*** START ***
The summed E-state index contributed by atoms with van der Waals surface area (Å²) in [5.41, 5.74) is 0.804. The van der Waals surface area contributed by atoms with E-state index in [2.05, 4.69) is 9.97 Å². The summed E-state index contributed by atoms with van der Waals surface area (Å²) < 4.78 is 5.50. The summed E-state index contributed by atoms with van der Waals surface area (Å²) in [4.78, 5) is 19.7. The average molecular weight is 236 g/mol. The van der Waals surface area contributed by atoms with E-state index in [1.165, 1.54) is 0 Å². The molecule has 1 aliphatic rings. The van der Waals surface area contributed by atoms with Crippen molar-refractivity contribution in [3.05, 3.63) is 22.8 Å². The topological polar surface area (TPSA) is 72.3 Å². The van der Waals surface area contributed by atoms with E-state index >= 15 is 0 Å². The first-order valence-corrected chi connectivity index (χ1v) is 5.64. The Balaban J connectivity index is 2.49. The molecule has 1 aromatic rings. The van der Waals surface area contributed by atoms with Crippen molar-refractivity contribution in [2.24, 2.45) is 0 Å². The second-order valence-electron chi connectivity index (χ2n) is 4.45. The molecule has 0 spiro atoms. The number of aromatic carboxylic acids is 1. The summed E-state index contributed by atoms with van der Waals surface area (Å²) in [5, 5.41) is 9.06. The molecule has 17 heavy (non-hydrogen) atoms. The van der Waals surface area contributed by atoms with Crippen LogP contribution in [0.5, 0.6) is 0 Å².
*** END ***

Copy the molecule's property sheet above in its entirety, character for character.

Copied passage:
The summed E-state index contributed by atoms with van der Waals surface area (Å²) in [5.41, 5.74) is 0.804. The van der Waals surface area contributed by atoms with E-state index in [2.05, 4.69) is 9.97 Å². The summed E-state index contributed by atoms with van der Waals surface area (Å²) < 4.78 is 5.50. The summed E-state index contributed by atoms with van der Waals surface area (Å²) in [4.78, 5) is 19.7. The average molecular weight is 236 g/mol. The van der Waals surface area contributed by atoms with E-state index in [1.165, 1.54) is 0 Å². The molecule has 1 aliphatic rings. The van der Waals surface area contributed by atoms with Crippen molar-refractivity contribution in [3.05, 3.63) is 22.8 Å². The topological polar surface area (TPSA) is 72.3 Å². The van der Waals surface area contributed by atoms with E-state index >= 15 is 0 Å². The first-order valence-corrected chi connectivity index (χ1v) is 5.64. The Balaban J connectivity index is 2.49. The molecule has 1 aromatic rings. The van der Waals surface area contributed by atoms with Crippen molar-refractivity contribution in [2.24, 2.45) is 0 Å². The second-order valence-electron chi connectivity index (χ2n) is 4.45. The molecule has 0 spiro atoms. The number of aromatic carboxylic acids is 1. The summed E-state index contributed by atoms with van der Waals surface area (Å²) in [5, 5.41) is 9.06. The molecule has 17 heavy (non-hydrogen) atoms. The van der Waals surface area contributed by atoms with Crippen LogP contribution in [0.5, 0.6) is 0 Å².